Matt Taibbi recently wrote an article for Rolling Stone magazine all about Mitt Romney and his time at Bain Capital. As has been well documented that Romney founded the private equity firm in 1984, and ended up making a fortune for his efforts. The article, Greed and Debt: The True Story of Bain Capital, gives some detail into how Bain operated, and sheds light on as to why even conservatives like Rick Perry referred to their business model as “vulture capitalism.” While Taibbi clearly does not provide an impartial analysis, the piece does provide some interesting insight.
So how did Romney and his friends at Bain make millions? I’ll try to explain it briefly, but bare with me, it is not only a little complicated, but mind-bogglingly crazy. Basically, Bain would put up some amount of their own money, say $5 million, and then borrow another $300 million or so from a bank to purchase a struggling company. The target company’s chief officers would receive large bonuses for selling, and Bain would get a controlling stake. The company, now saddled with the $300 million dollar debt (why that is fair I can’t tell you), would be forced to pay millions in management fees for Bain’s recommendations about how to dig out of the hole they now found themselves in – which usually involved ‘reducing costs’, aka, firing workers and cutting benefits.
Romney and friends would also make money by giving themselves bonuses paid for by the company. Termed “dividend recapitalization,” it basically amounted to giving your self a bonus with someone else’s credit card. For example, after buying KB Toys in 2000 with $18 of its own money, and $302 million in borrowed funds, Bain induced the company to redeem $121 million in stock and take out more than $66 million in bank loans – $83 million of which went directly into the pockets of Bain’s owners and investors, including Romney. KB later went bankrupt and people who had worked there for decades didn’t even get one day of severance pay.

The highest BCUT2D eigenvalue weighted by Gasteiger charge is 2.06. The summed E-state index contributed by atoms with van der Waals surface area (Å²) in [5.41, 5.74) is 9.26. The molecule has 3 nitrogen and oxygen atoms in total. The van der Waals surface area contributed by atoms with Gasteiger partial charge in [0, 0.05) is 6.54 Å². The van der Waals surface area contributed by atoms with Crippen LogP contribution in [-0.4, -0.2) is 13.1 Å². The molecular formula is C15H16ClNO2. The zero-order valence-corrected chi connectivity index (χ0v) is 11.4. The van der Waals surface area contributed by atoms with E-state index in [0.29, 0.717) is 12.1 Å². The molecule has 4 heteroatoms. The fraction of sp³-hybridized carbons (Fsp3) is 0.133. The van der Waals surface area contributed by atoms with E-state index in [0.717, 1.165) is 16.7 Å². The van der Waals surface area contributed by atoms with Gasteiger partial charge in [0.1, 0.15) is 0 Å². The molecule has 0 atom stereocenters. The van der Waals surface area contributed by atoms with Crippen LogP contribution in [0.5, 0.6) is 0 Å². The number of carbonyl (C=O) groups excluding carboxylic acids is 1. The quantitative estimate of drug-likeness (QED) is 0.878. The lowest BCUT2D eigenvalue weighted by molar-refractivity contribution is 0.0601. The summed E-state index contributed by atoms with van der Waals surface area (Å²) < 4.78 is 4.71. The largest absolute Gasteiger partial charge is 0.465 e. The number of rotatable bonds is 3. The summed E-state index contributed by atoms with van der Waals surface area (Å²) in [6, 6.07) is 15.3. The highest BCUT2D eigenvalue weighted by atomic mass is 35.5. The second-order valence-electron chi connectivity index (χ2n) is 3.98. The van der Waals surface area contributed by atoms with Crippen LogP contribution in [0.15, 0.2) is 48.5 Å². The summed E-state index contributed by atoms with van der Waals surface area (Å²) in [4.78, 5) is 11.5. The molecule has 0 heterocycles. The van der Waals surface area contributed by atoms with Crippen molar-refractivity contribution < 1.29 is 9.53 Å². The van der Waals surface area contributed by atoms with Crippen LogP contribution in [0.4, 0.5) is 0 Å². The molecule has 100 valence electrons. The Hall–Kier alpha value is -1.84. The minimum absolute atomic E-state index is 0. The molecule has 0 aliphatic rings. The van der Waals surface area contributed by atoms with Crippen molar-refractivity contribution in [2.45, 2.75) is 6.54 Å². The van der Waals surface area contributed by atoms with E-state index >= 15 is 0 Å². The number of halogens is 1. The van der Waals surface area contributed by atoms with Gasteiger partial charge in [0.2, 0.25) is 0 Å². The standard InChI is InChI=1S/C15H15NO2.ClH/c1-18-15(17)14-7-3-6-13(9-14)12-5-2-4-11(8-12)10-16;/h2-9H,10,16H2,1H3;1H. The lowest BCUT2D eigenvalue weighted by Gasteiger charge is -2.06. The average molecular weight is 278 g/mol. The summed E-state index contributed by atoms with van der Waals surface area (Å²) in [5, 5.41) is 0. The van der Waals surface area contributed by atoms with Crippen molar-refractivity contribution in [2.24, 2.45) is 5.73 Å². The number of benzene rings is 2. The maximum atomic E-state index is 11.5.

Not a bad deal. If the company rebounds Romney gets paid. If the company goes bust, Romney gets paid. And if that company went bust from the burden of a debt it didn’t create, and everyone who works there gets fired and looses their benefits, well that’s capitalism – Romney style.
Not mentioned in Taibbi’s piece, but also interesting, are Romney’s connections with investors who were directly linked to Salvadoran death squads in the 1980s. Having difficulty attracting sufficient initial investment capital, Romney traveled to Miami in 1984 to meet with Salvadoran exile families, a number of which had direct links to death squads committing atrocities during El Salvador’s brutal civil war. Bain received some 40% of its initial investments from the parties in question, which Romney/Bain now admit were linked to death squads. Romney’s defense is simply that Bain checked them out, but no red flags came up. But according to the U.S. Ambassador to El Salvador, Robert White, “The Salaverria family (which invested heavily in Bain) [were] very well-known as backers of D’Aubuisson. These guys were big-money contributors…They were total backers of D’Aubuisson and the extremist solution, including death squads.”
Granted, it is impossible to know everything about the people you do business with, but when family members and close associates of your business partners are well-known in their home country for their ties to paramilitary groups, to suggest Bain carefully checked them out, or checked them out but found nothing, is suspicious at best.
Is any of this illegal? No it is not, just as stashing your fortune in off-shore bank accounts to avoid paying taxes is legal, which Romney also freely acknowledges he does. The question is not whether or not Romney committed crimes amassing his fortune; rather the question has to do with what these facts say about Romney’s character, as well as his views about what is or is not a moral way to make money.
Romney is shrewd, I will give him that. He found out how to make millions loading up companies with debt, paying off their executives, and letting others [the employees] deal with the consequences. But this election I am looking for something more than just clever. How about you?